• As an example of the extent of pet adoption, New York City-based Animal Care Centers requested "200 applications to its fostering program [and] they instead received 2,000." Another example is Kansas City-based KC Pet Project, which "reported 250 foster requests [within a five-day span] . . . in contrast to their normal 10 requests in a day."

4. Amazon

  • Amazon is a company that's still thriving in the U.S. amidst COVID-19.
  • The company recently announced that it would be hiring "an additional 100,000 employees in the U.S." due to surging demand resulting from the pandemic.
  • A key reason for Amazon's success during the pandemic is that million of Americans are now opting for "online deliveries at an unprecedented pace."
  • A further demonstration of Amazon's success amidst the pandemic is that the company, in citing the uptick in online orders, recently announced that it's "prioritiz[ing] more essential items coming into fulfillment centers in order to 'more quickly receive, restock, and deliver these products to customers.'"

5. Zoom

  • Zoom, a company that offers a video calling platform, has excelled despite the pandemic.
  • An article dated March 11, 2020, stated that "Zoom stock is up more than 20 percent in the last month, a major outlier as the stock market as a whole is plummeting and fears of a recession are on the rise."
  • As a result of the pandemic, "Zoom has been adding infrastructure to meet rising needs, and it’s still hiring, despite that everyone is working from home."
  • The fact that a tremendous number of Americans are working from home, whether by requirement or choice, during the pandemic is a key factor contributing to Zoom's success, as more people seek ways of connecting remotely.
  • As a further showing of the company's success despite the pandemic, on March 18, 2020, "'ZOOM Cloud Meetings' topped the free charts in the Apple and Google mobile app stores in the U.S."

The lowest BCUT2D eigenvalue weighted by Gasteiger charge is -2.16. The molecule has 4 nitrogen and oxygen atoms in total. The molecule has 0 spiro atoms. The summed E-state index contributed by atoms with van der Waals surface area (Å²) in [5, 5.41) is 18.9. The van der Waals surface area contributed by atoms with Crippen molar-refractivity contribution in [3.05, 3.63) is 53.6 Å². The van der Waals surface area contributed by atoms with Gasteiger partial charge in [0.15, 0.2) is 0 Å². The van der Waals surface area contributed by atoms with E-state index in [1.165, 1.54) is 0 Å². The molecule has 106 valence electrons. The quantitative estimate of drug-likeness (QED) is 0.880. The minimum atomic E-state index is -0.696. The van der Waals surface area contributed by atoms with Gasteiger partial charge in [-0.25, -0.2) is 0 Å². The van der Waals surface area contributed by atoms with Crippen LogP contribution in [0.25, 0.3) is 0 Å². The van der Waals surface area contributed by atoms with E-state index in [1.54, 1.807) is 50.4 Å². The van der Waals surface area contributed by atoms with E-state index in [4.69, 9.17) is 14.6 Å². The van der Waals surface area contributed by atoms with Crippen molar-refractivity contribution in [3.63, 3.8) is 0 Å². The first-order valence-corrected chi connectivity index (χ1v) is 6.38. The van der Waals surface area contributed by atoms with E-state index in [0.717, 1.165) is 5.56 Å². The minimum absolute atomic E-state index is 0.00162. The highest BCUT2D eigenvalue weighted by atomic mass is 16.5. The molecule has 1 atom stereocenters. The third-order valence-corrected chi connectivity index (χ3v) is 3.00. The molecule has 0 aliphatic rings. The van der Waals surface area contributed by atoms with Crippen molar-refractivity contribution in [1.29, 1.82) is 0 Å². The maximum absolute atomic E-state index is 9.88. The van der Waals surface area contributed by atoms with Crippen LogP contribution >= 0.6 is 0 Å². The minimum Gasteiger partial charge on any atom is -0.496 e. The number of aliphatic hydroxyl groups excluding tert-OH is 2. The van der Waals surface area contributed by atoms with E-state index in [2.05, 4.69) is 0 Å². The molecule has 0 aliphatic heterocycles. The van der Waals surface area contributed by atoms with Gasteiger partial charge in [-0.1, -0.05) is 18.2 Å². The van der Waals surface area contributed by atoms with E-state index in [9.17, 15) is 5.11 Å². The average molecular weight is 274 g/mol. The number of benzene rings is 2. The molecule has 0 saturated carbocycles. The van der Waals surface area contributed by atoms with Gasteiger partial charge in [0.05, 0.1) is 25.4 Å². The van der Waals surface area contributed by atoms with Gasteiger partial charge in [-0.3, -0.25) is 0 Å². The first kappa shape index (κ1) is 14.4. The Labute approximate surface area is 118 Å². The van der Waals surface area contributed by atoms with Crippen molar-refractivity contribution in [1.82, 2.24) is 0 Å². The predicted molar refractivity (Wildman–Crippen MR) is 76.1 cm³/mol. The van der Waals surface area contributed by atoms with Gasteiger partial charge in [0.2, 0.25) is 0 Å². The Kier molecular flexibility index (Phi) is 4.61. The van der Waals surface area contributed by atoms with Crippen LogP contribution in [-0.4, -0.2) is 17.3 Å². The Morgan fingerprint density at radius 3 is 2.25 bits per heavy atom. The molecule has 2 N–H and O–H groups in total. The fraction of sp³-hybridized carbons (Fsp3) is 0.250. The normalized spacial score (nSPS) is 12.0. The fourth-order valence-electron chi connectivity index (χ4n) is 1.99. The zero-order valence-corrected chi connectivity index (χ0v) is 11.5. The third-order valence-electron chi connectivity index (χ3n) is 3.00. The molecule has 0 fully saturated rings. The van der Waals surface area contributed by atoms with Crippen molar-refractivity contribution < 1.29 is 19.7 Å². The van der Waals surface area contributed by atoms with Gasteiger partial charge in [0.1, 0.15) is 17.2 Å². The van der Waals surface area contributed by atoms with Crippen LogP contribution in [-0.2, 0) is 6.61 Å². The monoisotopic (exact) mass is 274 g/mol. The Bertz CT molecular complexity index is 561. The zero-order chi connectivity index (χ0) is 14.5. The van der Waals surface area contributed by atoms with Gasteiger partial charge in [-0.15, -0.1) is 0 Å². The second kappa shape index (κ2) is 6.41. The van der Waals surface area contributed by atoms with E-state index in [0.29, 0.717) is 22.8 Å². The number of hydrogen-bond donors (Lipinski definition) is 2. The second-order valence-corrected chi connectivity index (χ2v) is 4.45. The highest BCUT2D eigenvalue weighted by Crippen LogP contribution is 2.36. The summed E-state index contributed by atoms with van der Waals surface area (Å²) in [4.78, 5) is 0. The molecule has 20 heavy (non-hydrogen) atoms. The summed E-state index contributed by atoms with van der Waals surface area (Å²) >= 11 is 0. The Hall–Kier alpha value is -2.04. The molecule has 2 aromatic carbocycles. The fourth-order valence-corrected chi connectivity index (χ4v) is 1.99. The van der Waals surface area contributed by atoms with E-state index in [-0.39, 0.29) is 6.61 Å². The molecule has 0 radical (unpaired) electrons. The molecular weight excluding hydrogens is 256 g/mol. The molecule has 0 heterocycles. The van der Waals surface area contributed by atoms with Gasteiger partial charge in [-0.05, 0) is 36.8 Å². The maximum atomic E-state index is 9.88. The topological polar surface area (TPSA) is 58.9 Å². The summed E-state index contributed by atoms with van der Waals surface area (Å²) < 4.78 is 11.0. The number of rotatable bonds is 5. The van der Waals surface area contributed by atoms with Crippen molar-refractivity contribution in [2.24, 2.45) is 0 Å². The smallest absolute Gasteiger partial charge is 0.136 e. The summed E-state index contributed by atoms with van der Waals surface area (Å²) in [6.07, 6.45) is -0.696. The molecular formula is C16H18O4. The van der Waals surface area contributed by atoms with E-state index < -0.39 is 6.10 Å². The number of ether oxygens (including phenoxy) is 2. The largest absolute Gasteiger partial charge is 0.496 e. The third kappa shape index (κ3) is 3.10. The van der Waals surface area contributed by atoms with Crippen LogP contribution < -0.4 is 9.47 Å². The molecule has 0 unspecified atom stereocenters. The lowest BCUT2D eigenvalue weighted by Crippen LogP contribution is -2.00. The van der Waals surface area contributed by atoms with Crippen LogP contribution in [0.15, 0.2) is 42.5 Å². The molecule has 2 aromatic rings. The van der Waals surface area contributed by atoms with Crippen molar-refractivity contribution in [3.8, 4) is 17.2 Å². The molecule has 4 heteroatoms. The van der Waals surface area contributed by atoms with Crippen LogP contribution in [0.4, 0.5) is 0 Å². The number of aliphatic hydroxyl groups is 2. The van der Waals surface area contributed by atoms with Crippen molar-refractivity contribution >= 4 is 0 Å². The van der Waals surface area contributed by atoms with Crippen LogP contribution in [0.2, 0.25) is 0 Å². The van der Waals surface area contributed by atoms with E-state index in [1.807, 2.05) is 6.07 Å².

Common Agile Marketing Features

  • Four common features of agile marketing are sprints, stand-up meetings, tracking progress on projects, and teamwork. We included each of those common features of agile marketing because they were expressly described as such by multiple sources.
  • Marketo by Adobe described the aforementioned four features as "[t]he most commonly known aspects of agile marketing."
  • Workfront, Inc. described the same four features as "key pieces of an agile marketing implementation."

1. Sprints

  • Sprints, in the context of agile marketing, describes the amount of time a team has to complete a project and is often a "short, finite period[] of intensive work."
  • For agile marketing, that time frame typically ranges between 15 days, on the short end, and six weeks on the long end. Large initiatives sometimes require more than one sprint.
  • The starting point for agile marketing is to hold a session for sprint planning.
  • When a sprint is completed, the agile marketing team "measure[s] the impact of the project[] and then continuously and incrementally improve[s] the results over time."

2. Tracking Progress on Projects